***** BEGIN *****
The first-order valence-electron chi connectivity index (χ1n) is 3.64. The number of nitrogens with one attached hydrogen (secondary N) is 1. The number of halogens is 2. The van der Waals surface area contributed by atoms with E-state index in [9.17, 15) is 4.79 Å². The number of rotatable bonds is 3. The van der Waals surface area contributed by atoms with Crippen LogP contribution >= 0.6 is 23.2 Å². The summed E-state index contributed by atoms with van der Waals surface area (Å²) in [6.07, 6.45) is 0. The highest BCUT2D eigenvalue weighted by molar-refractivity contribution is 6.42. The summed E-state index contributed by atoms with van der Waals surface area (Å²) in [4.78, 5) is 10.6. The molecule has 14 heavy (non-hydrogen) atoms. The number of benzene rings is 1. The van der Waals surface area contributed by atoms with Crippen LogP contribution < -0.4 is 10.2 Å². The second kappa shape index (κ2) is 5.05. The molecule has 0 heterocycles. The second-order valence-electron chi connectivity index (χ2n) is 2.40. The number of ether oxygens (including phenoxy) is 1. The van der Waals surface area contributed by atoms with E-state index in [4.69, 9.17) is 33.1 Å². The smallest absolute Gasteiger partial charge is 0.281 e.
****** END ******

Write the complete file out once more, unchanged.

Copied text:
The first-order valence-electron chi connectivity index (χ1n) is 3.64. The number of nitrogens with one attached hydrogen (secondary N) is 1. The number of halogens is 2. The van der Waals surface area contributed by atoms with E-state index in [9.17, 15) is 4.79 Å². The number of rotatable bonds is 3. The van der Waals surface area contributed by atoms with Crippen LogP contribution >= 0.6 is 23.2 Å². The summed E-state index contributed by atoms with van der Waals surface area (Å²) in [6.07, 6.45) is 0. The highest BCUT2D eigenvalue weighted by molar-refractivity contribution is 6.42. The summed E-state index contributed by atoms with van der Waals surface area (Å²) in [4.78, 5) is 10.6. The molecule has 14 heavy (non-hydrogen) atoms. The number of benzene rings is 1. The van der Waals surface area contributed by atoms with Crippen LogP contribution < -0.4 is 10.2 Å². The second kappa shape index (κ2) is 5.05. The molecule has 0 heterocycles. The second-order valence-electron chi connectivity index (χ2n) is 2.40. The number of ether oxygens (including phenoxy) is 1. The van der Waals surface area contributed by atoms with E-state index in [4.69, 9.17) is 33.1 Å². The smallest absolute Gasteiger partial charge is 0.281 e.